The poem writes and makes itself mine

(an homage to my DR community – this poem is made entirely of lines from poems posted today)

A turn of phrase or metaphor
For the times cannot be found.
I wish I could learn to talk to trees.
What have I done to deserve this?
It’s an old hackneyed question.
The axe and the blight
The pause and the gush
Scattered twigs
A quilted screen
Yours for the taking
More than I
Can hold.


As ever, my last poem of April for Anannya

I’ll spare you the metaphors of flowers, we
Are all April phools after all. And I’ll desist
From images of gardens and blooming and
Other such, because this one is for Anannya
But also for all of you – all of us, who resist
The stifling of words, the impossibility of
Poetry. To all the pictures of loveliness
That we have sent each other, I add this,
Of lilies. Because they so proudly proclaim
So shamelessly confess to their beauty.
Like trumpets, each head, triumphant
In its glory – and yet, you can close
Your eyes and breathe in its story. Each
Unique, each like its other, they are a
Cluster of gratitude, a world together.

For GP

Remember that night or was it early morn;
Remember how late it was, fourteen years ago?

The North Star hidden, it was too near dawn;
How hard to recreate  it was, fourteen years ago?

Twenty ninth of April, nineteen ninety nine,
What a random date that was, fourteen years ago.

Not chosen by pundits, consecrated by wine,
Stars in love with fate it was, fourteen years ago.

My distant country, my alien name,
What an odd choice of mate I was, fourteen years ago.

You had no money, no job, no prospect of fame,
I saw only how fortunate I was, fourteen years ago.

I don’t feel very different but gawds how thin I was!
Was it youth or the salads I ate?  (it was fourteen years ago!)

Not our quiet church wedding – but colour without pause;
A celebration consummate it was, fourteen years ago.

There were no other homes here, no weddings took place
We never thought  how desolate it was, fourteen years ago.

We never thought of nations, nor religions nor race,
Only how appropriate it was, fourteen years ago.

For me, who argued every step, Who could never stop thinking things through,
What a declaration, an end to debate it was, fourteen years ago.

Now eternity shines in the girls, in afternoons, in words, in you;
Infinity through an open gate it was, fourteen years ago.

For Anannya, as always

And my last poem, as ever,
Is dedicated to those
Who save us from our
Lives of prose.

We are those warriors who
Forge weapons from sorrow
From the things that haunt us
From our consolations. From each
Thought too tiny to share, from
Those fleeting visions too
Overwhelming to bear. Our wars
Are those that keep beauty awake
That inch of ourselves that remains
Defiant at the end of the day
And finds that one thing that
Is worth our while to say. So you,
My fellow berserkers, give me
Madness for my armour, my
Bearskin of words, and your open
Hearts that are a battle cry. Our
Voices sing each other’s songs
For thirty days, never long
Enough to douse that thirst
Till April ends with May the first.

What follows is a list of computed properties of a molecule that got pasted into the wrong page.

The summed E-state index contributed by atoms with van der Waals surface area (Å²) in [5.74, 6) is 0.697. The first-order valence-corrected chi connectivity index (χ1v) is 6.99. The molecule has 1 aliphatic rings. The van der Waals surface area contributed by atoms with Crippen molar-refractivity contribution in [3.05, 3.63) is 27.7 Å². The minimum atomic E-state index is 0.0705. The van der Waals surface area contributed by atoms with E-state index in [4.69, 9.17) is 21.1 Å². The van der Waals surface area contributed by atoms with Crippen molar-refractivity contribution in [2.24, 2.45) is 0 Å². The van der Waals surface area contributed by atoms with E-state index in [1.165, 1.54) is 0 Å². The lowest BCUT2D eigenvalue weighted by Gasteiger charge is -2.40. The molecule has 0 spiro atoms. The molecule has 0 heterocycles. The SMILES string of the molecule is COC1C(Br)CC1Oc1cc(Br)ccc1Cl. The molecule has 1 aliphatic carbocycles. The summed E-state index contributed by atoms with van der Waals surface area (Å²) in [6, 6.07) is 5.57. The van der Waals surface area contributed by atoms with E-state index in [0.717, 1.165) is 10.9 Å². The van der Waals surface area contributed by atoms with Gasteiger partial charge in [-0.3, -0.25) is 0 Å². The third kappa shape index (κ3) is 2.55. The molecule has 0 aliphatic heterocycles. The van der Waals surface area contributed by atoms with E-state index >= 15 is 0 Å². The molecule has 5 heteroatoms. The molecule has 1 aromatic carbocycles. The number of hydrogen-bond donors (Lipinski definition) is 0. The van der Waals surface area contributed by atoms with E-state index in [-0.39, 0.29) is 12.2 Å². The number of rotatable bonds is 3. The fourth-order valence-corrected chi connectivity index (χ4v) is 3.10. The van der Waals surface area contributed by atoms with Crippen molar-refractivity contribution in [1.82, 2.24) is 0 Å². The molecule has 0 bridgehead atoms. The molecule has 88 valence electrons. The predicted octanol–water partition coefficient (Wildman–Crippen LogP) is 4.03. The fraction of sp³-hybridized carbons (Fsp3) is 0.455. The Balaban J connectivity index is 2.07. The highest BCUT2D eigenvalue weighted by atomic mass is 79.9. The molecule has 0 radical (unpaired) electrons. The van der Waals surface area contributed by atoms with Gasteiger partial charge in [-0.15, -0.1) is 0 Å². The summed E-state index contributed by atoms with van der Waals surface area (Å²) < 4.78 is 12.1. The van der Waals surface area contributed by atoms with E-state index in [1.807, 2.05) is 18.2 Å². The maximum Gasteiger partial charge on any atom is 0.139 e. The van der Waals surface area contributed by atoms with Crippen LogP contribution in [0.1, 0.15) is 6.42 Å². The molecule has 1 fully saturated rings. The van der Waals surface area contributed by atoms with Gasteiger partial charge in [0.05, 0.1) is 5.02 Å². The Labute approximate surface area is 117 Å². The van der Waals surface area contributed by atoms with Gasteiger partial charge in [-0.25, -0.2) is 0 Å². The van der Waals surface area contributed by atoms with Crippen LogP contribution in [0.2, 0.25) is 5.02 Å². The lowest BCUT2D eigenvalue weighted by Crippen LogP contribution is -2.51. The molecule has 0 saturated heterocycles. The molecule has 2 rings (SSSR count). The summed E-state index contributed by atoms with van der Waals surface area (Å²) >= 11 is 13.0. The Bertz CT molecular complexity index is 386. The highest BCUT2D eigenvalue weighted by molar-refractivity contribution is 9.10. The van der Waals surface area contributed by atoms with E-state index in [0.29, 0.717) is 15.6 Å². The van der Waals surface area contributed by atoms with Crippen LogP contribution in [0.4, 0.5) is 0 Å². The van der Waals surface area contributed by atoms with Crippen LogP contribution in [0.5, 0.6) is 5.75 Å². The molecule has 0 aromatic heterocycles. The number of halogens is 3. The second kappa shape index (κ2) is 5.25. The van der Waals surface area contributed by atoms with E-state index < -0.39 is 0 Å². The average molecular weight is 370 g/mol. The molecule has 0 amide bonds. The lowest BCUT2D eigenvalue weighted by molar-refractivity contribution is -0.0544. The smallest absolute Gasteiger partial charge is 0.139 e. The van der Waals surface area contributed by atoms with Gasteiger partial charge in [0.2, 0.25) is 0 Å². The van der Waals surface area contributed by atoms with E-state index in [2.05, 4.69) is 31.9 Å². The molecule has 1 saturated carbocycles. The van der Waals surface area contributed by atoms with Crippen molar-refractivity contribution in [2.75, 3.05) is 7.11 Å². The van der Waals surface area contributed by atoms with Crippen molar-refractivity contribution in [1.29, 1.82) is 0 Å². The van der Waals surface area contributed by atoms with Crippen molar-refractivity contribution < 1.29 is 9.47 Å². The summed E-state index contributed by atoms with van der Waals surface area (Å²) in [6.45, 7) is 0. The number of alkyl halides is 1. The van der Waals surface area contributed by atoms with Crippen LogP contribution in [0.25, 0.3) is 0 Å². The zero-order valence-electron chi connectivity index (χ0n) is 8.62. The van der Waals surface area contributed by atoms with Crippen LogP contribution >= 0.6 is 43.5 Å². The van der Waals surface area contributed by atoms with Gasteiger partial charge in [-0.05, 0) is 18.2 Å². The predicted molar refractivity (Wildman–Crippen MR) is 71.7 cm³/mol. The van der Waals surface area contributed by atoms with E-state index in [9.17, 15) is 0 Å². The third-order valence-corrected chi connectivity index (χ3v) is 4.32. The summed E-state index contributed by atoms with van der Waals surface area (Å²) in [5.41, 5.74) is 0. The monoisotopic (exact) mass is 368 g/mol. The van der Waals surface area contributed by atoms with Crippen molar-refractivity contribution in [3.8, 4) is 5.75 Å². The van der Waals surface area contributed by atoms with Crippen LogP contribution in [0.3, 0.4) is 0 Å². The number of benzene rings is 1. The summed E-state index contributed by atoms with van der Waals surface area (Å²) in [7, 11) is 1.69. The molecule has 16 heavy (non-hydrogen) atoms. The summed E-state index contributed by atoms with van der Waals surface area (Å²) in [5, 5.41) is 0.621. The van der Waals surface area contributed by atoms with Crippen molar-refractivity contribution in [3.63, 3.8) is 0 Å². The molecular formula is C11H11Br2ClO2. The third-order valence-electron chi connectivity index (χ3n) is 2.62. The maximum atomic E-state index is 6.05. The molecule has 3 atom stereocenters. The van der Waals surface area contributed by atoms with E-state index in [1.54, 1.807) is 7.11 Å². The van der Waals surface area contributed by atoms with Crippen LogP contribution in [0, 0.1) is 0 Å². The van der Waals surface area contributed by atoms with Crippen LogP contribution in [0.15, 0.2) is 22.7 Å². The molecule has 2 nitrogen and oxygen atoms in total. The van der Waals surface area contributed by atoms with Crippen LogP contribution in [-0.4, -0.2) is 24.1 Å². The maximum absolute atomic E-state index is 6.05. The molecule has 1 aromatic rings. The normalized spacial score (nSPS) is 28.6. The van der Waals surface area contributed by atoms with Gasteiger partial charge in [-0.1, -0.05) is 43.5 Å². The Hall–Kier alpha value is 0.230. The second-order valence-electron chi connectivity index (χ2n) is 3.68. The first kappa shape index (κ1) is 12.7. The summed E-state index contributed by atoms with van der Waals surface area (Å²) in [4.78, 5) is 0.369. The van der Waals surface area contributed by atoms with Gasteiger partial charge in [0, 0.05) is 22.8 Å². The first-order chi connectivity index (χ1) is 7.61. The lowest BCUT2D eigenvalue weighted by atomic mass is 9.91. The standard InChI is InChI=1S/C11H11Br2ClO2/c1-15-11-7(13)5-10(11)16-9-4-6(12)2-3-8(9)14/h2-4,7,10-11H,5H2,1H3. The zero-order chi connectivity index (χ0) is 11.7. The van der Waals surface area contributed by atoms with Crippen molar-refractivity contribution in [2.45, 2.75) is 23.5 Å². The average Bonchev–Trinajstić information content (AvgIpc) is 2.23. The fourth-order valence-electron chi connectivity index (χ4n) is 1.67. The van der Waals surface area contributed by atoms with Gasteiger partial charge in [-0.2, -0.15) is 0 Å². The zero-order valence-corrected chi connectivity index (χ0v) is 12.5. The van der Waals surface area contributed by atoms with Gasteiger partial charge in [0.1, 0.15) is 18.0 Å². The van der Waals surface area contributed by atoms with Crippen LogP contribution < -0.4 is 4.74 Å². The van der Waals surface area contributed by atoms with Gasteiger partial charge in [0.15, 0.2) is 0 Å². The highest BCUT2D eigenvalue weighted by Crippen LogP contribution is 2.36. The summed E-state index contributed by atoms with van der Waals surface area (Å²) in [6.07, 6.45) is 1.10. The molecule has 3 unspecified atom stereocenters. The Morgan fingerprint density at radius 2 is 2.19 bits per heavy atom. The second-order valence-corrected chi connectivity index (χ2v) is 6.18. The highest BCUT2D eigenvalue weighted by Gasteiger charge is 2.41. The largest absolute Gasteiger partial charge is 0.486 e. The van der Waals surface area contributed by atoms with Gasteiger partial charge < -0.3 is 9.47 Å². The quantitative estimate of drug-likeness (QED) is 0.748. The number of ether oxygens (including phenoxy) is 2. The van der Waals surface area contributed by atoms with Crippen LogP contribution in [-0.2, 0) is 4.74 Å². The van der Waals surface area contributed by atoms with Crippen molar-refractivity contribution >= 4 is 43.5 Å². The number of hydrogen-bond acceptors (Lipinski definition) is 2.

Not A Poem Too Soon

Shall I write tomorrow’s poem
Today? Steal a moment
From today’s beleaguered few
To consider the possibilities
Weigh outcomes anew?
Or should I see today’s words through?

I could wait for tomorrow’s beauty
To reveal itself slowly, as it is meant
To do. Savour the last lights of the day
Wonder where the hours went.
The moon ponders its waning glow
Seeking a handful of syllables to throw
Into the verses that this day has sent.

Come, Teach Us Again (For Dr.Chandra) – by Rhea Lopez

(In response to her poem Good Be with lots of love from me, and i’m sure the graduating batch of 2014.)

You taught us to never stay locked up,
By society, by Gothic manor-owning spouse,
To let out the women in our attics,
Even if they burned down the house.

(You taught us never to rely on smooth-talking Englishmen,
Come, teach us again.)

“DO NOT CALL ME, unless you’re dying,”
Was the only time you pushed us away,
Other than when we had colds and you, a concert,
To sing at the very next day.

(You taught us to rely on ourselves, not on smooth-talking Englishmen,
Come, teach us again.)

I forgive you for rereading our childhoods,
Illusions of innocence were torn,
See, the tales have always remained,
Even if the fairies have gone.

(You taught us to rely on tales, not fairies,
On ourselves, not smooth-talking Englishmen,
Come, teach us again.)

In the attendance battle post a chicken pox plague,
For two weeks, I was fighting alone.
And then, you stepped in, and the war was won,
And I learnt that I’m not on my own.

(You taught us to rely on tales, not fairies,
On ourselves, not smooth-talking Englishmen,
And whenever we needed it- to rely on you to get us through,
Come, just once more, come teach us again.)


In Gratitude to April Wayfarers

A month of poems ends
With a day dedicated to labour.
A month that began
With a day dedicated to Fools.
Therein lies, perhaps, a metaphor
Requiring another set of tools.
Yeats’s hammer, pummelling thoughts
Into unity; Eliot’s chisel, moulding
Images from handfuls of dust.
The spade of James Wright, folding
Epiphanies into the earth’s crust.
Old Bill’s tarp stretched over our heads
To catch over weaning ambition;
Ghalib and Faiz, Ludhianvi and Mira
Solder and weld the self and creation.
But of all the names and works of hands
Those of you, all banded here
Are closest to the bone. You stand
Together and walk the way
From All Fools to Labour Day.


(April is, of course, National Poetry Writing Month. This poem is dedicated to all the fellow bloggers on Daily Riyaaz who wrote together through April.)